In a July media release, Dominion Energy has announced plans to move forward on an offshore wind farm off the coast of Virginia Beach. After reaching an agreement with the Bureau of Ocean Energy Management to lease 2,000 acres on the Atlantic Ocean for wind turbine use, Dominion plans to install two turbines, each producing six-megawatts of renewable wind energy. The turbines will be located 27 miles off the coast of Virginia Beach.
“It’s a demonstration project to see, among other things, how well wind turbines can withstand hurricane-type conditions, which are prevalent in the mid-Atlantic,”said Dan Genest, media relations/generation or Dominion.
This is technically Dominion’s second attempt at creating an offshore wind farm. After attempting to initiate a similar project back in 2011, entitled the Virginia Offshore Wind Technology Assessment Project (VOWTAP), Dominion could not settle with a large offshore wind company to help fund the project. That’s where Dong Energy comes in.
Dominion Energy has partnered with Dong Energy, a leading offshore wind technology company in Europe, and the largest energy company in Denmark. “We approached Dong because we knew they were an expert in the field, a worldwide leader, and asked them,” said Genest.
Dong Energy will be leading in engineering, building, and maintaining the turbines, including excavation into the ocean floor to install the cables and pipes leading from the turbines to the shore. The turbines themselves won’t be visible from the beaches of Virginia Beach due to the curvature of the earth plus the distance from the shore.
Additionally, the turbines won’t affect the shipping routes that frequent the waters of the Virginia coastline. “They will be placed on all of the navigational maps,” said Genest. “As part of its research, when it determined what areas could be leased for wind turbine development, BOEM and the Coast Guard and several other state and federal agencies did a very thorough study of all of the shipping lanes. They’ve located an area that has minimum shipping.”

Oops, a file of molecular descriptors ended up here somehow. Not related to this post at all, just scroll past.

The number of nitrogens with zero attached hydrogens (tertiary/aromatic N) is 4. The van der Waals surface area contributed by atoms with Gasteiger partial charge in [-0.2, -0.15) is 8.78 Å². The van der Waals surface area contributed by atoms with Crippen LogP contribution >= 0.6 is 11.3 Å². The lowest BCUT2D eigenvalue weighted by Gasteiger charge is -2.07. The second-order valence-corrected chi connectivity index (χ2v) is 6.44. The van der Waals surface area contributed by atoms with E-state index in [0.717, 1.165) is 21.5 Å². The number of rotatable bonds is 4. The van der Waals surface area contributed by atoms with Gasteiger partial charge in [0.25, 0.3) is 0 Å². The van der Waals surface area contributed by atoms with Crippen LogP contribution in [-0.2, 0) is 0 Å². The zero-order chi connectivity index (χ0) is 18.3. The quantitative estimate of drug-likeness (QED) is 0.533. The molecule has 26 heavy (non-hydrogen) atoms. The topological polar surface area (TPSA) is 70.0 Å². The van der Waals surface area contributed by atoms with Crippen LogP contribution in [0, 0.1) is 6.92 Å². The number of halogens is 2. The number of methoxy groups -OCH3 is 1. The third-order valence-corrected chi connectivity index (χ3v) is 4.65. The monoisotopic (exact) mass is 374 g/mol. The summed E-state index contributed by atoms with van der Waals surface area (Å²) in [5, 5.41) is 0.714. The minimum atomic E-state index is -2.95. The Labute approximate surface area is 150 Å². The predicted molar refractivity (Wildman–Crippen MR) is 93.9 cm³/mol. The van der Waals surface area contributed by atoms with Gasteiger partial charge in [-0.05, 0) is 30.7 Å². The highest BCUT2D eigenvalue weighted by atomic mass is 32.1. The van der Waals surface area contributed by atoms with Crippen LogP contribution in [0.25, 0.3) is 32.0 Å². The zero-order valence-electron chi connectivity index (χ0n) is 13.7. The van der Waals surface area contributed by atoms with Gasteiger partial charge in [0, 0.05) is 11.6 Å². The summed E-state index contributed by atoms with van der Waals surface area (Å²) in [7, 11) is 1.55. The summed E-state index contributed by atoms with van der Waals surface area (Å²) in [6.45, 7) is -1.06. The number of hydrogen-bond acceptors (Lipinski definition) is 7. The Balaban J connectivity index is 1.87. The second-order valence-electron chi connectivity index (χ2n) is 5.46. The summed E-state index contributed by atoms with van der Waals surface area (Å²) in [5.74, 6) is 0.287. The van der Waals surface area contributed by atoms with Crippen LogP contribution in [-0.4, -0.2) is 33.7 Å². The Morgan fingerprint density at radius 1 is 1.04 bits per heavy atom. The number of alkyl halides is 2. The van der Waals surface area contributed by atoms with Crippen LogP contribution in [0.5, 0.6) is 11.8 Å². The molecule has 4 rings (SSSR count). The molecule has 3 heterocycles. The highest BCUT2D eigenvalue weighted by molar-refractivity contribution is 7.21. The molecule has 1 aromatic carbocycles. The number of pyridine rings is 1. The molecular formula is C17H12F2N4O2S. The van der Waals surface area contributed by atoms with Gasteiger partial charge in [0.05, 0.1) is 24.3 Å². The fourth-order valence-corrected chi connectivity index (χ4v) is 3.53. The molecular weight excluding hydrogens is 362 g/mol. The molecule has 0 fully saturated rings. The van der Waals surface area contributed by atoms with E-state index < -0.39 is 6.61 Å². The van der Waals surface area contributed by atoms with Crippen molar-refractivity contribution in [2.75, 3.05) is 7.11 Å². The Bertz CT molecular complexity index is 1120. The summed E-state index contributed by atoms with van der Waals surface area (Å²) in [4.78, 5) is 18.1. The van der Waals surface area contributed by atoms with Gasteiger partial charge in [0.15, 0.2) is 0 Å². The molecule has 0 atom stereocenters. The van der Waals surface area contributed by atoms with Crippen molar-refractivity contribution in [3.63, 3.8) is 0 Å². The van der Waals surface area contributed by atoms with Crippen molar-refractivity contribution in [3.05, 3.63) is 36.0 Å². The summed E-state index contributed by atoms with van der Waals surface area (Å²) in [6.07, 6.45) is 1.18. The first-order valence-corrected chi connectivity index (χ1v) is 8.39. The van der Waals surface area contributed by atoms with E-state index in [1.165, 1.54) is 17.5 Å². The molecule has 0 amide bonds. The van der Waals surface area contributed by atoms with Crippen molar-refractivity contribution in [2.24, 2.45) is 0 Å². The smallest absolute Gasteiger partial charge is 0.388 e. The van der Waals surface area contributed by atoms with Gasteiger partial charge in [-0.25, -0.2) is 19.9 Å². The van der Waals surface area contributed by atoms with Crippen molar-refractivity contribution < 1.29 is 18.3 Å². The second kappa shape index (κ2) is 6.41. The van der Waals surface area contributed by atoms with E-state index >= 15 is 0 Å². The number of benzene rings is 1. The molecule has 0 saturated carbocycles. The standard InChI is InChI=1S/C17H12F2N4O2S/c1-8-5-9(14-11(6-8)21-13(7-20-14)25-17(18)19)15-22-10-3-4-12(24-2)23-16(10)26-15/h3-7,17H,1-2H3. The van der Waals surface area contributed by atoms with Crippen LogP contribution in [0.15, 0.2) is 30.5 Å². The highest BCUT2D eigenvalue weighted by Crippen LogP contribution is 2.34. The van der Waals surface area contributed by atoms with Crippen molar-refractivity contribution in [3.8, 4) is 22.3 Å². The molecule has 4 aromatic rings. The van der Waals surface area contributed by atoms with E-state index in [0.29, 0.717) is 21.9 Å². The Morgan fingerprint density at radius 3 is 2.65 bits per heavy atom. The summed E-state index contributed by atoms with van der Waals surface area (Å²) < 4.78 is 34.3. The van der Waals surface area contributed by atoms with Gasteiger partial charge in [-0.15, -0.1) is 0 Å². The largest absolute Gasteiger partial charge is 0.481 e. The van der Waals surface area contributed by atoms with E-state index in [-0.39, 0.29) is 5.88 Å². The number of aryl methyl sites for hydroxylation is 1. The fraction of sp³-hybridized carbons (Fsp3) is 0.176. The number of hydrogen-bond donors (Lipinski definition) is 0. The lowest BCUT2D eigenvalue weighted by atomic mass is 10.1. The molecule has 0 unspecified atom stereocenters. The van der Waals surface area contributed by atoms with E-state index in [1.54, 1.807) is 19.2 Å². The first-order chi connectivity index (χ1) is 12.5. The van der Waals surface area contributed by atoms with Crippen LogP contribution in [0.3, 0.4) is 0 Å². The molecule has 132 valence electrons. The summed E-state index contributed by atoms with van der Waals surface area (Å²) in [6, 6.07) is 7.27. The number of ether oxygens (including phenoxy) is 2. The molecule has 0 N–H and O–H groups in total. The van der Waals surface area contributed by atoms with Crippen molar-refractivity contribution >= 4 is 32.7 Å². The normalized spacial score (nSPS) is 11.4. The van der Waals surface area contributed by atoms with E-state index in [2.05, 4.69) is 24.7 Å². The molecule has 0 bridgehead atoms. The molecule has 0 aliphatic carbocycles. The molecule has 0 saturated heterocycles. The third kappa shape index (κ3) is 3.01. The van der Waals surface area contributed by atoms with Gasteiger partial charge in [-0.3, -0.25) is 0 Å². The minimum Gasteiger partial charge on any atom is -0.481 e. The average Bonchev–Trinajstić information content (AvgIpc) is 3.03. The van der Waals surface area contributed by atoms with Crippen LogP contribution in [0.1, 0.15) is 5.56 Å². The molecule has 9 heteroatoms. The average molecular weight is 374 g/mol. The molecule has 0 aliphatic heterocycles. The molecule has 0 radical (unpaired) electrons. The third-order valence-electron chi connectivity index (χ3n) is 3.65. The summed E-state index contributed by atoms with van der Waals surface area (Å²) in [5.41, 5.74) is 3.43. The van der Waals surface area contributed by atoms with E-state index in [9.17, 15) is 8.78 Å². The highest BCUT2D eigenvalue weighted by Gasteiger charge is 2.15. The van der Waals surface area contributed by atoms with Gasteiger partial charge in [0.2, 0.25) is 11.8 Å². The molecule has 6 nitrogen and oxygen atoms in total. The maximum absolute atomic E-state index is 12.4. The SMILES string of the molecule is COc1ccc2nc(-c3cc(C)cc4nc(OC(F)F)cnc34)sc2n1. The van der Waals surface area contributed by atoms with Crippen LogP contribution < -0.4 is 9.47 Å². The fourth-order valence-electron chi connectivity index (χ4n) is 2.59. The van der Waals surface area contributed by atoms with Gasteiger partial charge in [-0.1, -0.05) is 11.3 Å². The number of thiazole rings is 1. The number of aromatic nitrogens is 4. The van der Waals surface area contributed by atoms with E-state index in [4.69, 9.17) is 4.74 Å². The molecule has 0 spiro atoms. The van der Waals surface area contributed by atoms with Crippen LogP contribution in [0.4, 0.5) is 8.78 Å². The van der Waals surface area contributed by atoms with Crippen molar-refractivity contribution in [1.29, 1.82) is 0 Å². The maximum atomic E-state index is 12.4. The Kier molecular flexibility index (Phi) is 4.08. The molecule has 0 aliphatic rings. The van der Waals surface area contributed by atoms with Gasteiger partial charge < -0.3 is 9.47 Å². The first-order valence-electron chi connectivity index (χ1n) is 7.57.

Although the exact number is unclear, Genest guarantees the project will create jobs. “The port of Virginia would be used for importing all of the parts and materials,” he said. According to Dong Energy, the Department of Energy reported last year that more than 500,000 people were employed in the renewable energy industry.
Additionally, Dong states that an average offshore wind project creates up to 1,000 construction/installation jobs, with around 100 year-round jobs, which would be beneficial for the Virginia Beach/Norfolk area, whose unemployment rates range from 3.5-4.5 percent.
“Virginia Beach is an excellent spot for this demonstration and eventual large-scale farm,” Genest said. “In Virginia, there are very few areas that can support wind farms. We just don’t have the winds.”
The coast of Virginia has rather moderate wind rates in comparison to the rest of the country, according to BOEM. Genest said that, after running studies across the commonwealth, there are very few areas that could support a 30-40 percent running time, which is optimal for a wind farm. However, the Virginia coastline has optimal conditions for such requirements.
Since this a demonstration project, Dominion has bigger plans for an offshore wind farm. “If it proves to be successful, and we move toward doing the commercial area, it would have up to 2,000 megawatts of wind turbine production,” said Genest. The 2,000 acres Dominion has leased in the Atlantic Ocean will eventually carry dozens of wind turbines. However, these plans will be for an undetermined future date. Each megawatt of energy would serve 250 customers of Dominion, meaning this large-scale project could affect a large portion of the coastal cities and perhaps even beyond.
This hopeful project comes at a time where Dominion is under substantial criticism due to the plans for the Atlantic Coast Pipeline (ACP), which has greatly upset many Virginia residents. Dominion’s spotty history with renewable energy has affected not only its customers, but also those who are affected by the projects that shy away from renewable energy, such as the ACP.
Genest cites the high prices of installing and maintaining renewable energy, such as solar, for the commonwealth. “We have always believed in renewable energy, but until recently the cost of renewable energy was such that we couldn’t justify it in large scale for our customers,” said Genest.
Breaths are held as Dominion prepares to break ground with Dong Energy off the coast of Virginia Beach. And if all fares well, Dominion will move forward in bringing renewable energy to Virginia.
“As part of the agreement, we have told Dong that they would be eligible if we proceeded to the commercial development portion of this, to work with us on that,” said Genest.